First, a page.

Osteomalacia: Causes, Symptoms, Diagnosis and Treatment

Osteomalacia or “soft bones” is a condition that affects your bones and is most often due to a lack of vitamin D and sometimes due to a mineral deficiency. When found in children, this condition is called rickets. Nowadays it is rare to see rickets, but osteomalacia is still a threat to adults.

Osteomalacia interferes with new bone formation or the production of osteoblasts (bone cells). The human body is constantly removing old bone and replacing it with new bone. This is called “bone remodeling” and osteomalacia interferes with this very important process. To perform bone remodeling, your bone needs…

  • Minerals (calcium and phosphorus)
  • Bone protein matrix (osteoid, made up of collagen)

Osteoid is the bone protein matrix and when there is insufficient mineral or osteoblast dysfunction, the collagen in the osteoid does not mineralize properly, and it accumulates. If bone is made up of more collagen than minerals, bones become soft and increased risk of fracture.

  • Osteoclasts (bone removing cells)
  • Osteoblasts (bone producing cells)

The Bone Remodeling Cycle

Your bones are dynamic tissues that are constantly undergoing the remodeling process. Old bone is resorbed by osteoclasts and new bone is laid down by osteoblasts. This necessary process acts to repair bone microdamage that occurs normally through daily activity. It also acts to replace bone during the growth process and following fractures.

This back and forth signaling between osteoblasts and osteoclasts is crucial for this process to work and be effective.

  • Resting: The resting stage is when the bone surface is inactive and covered by bone lining cells.
  • Activation: This stage exposes pre-osteoclasts to the mineralized bone surface. These pre-osteoclasts are recruited and taken to the resorption site.
  • Resorption: When osteoclasts make contact with the bone surface they become active and begin the resorption stage of the cycle.
  • Reversal: Once the resorption stage is complete, there is a period of about 1-2 weeks before formation begins and is called reversal.
  • Formation: This stage happens in two stages. First is the synthesis of bone matrix by osteoblasts. Second, is the subsequent mineralization of the matrix.

* If there is an imbalance between the resorption and formation stage, it can lead to bone loss and diseases such as osteoporosis and osteomalacia.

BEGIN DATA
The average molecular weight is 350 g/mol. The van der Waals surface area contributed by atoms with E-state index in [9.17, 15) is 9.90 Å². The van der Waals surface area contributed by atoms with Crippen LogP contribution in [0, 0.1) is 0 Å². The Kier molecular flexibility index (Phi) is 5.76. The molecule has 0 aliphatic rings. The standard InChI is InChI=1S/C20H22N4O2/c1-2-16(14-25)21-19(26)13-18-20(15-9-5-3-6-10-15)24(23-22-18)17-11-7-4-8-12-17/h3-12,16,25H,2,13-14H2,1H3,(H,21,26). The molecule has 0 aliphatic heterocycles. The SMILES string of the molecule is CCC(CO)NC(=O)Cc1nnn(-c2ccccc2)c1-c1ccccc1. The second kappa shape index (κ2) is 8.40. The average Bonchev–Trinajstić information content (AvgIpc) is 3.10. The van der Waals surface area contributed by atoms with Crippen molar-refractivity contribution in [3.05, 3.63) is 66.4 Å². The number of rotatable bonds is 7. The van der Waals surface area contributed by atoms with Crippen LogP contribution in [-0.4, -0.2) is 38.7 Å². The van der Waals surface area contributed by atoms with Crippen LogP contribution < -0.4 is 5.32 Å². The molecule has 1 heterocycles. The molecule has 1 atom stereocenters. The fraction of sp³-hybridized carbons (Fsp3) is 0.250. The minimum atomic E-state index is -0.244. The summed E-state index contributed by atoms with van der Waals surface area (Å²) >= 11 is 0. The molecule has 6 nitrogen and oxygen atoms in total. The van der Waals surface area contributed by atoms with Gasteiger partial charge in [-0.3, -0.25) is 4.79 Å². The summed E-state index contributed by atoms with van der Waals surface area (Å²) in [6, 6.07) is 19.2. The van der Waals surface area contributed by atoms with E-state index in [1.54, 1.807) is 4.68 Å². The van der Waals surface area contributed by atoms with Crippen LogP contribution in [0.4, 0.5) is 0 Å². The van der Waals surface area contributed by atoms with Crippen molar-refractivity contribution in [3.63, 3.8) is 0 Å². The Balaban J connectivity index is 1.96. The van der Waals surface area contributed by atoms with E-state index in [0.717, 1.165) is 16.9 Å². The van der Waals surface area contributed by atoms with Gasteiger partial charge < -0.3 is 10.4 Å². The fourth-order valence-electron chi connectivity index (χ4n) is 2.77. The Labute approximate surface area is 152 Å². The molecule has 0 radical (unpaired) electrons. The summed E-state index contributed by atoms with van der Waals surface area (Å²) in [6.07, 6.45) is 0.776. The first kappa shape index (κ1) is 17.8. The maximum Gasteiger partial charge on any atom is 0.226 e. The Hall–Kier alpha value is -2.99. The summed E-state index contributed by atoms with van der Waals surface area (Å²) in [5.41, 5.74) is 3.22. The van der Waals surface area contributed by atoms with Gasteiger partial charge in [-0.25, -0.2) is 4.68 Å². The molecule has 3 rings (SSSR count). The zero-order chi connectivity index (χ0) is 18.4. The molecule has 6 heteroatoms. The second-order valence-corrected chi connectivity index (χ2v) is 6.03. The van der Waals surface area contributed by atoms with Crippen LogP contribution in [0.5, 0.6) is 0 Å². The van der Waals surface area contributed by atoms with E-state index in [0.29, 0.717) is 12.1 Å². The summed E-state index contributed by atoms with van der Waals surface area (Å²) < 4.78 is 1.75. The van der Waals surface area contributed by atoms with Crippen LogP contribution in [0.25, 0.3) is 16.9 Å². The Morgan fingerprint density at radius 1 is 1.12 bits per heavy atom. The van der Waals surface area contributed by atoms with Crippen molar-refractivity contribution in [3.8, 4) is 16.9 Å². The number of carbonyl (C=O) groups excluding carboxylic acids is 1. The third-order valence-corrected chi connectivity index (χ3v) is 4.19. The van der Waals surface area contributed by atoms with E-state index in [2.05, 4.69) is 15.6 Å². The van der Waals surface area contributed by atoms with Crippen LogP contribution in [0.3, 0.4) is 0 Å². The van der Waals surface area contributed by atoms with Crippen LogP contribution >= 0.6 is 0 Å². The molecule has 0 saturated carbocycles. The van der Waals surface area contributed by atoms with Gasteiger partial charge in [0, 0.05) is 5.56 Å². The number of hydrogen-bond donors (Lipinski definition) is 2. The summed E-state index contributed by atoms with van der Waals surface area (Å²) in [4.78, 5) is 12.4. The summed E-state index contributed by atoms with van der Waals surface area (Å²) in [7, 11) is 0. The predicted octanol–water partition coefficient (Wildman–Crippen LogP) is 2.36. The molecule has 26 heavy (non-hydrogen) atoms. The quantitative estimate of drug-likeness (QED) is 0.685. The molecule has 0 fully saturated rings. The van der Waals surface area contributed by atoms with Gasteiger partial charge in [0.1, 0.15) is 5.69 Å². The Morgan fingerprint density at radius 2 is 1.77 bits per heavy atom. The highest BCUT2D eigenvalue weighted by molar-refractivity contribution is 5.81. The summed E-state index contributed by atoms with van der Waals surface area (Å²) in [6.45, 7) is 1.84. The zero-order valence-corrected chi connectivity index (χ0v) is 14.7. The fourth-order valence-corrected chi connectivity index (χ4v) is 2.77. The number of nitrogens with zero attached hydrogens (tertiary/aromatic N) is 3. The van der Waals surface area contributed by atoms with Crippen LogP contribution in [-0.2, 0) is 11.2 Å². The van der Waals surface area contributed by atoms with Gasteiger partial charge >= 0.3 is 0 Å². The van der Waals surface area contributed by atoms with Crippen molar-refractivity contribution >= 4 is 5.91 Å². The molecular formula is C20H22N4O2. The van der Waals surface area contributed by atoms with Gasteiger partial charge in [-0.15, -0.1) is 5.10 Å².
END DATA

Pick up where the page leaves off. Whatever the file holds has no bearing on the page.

What Are The Causes and Risk Factors of Osteomalacia?

Bone mineralization requires adequate minerals (calcium, phosphorus and vitamin D). Inadequate amounts of any one of these will develop into osteomalacia. Here is a list of the known causes of osteomalacia.

  • Lack Of Vitamin D In Diet – Vitamin D3 is a difficult vitamin to get adequate amounts from diet alone. For instance, a 3-ounce sockeye salmon filet only contains about 450 IU of vitamin D3. Some mushrooms, like Portobello, will give you 400 IU of vitamin D3 per 3 ounce portion. Not entirely insignificant, but not enough.

You may not get enough vitamin D from your diet if you:

  • Are lactose intolerant or are sensitive to dairy ( where you have trouble digesting milk products)
  • Do not eat or drink milk products (more common in older adults)
  • Follow a vegetarian diet (Fish, organ meats, and eggs are high on the list of vitamin D food sources)
  • Are not able to absorb vitamin D well in the intestines, such as after gastric bypass surgery.
  • Lack Of Exposure To Sunlight – The latitude of where you live plays a role in the amount of vitamin D-producing UVB light that reaches the earth’s surface. This is crucial during the winter months or seasons when the sun isn’t as readily available because of the low angle of the sun. In Boston for example, little if any vitamin D is produced by the skin during the months of November through February. Take into consideration shorter days and clothes covering skin, which also limits the UVB exposure.

That doesn’t mean if you are living in lower latitudes that you’re off the hook. Individuals living in relatively sunny environments are still at risk for vitamin D insufficiency. Studies in South Florida, South Arizona, and Hawaii found significant levels of the population had low vitamin D levels, despite abundant sun exposure.

Factors that can undermine vitamin D production include:

  • Desk jobs: Where one is working indoors during daylight hours.
  • Skin color: Those with darker skin are more likely to have lower levels of vitamin D.
  • Use of sunscreen – in theory: Sunscreen is used to block the UVB light and prevent sunburn. However, an often-cited Australian study showed that during an Australian summer, there was no difference in the vitamin D levels of adults who were randomly assigned sunscreen compared to those who were assigned the placebo cream.
  • Vitamin D Absorption Problems – The health of your gut can influence the amount of vitamin D you can absorb. If you suffer from Celiac disease, Crohn’s disease, cystic fibrosis and chronic pancreatitis your vitamin D absorption may be reduced. In addition to your gut and digestion playing a role in vitamin D absorption. The following are also factors that influence vitamin D status:
      • Liver and Kidney Health: Some types of liver disease can reduce vitamin D absorption while other types block essential steps for vitamin D metabolism to occur.
      • Certain Drugs: Common drugs used to treat seizures such as phenytoin and phenobarbital and cholestyramine and colestipol for hypercholesterolemia inhibit vitamin D absorption.
      • Specific Surgeries: Gastric bypass surgery not only reduces the size of your stomach but also your ability to absorb nutrients. Furthermore, it eliminates your ability to absorb fat soluble vitamins D and K.
  • Phosphate Deficiency – A diet lacking phosphates can cause phosphate depletion and lead to osteomalacia. Foods high in phosphorous are pumpkin seeds, brazil nuts, romano cheese, and salmon. Blood tests can be done to test your vitamin D and phosphate levels.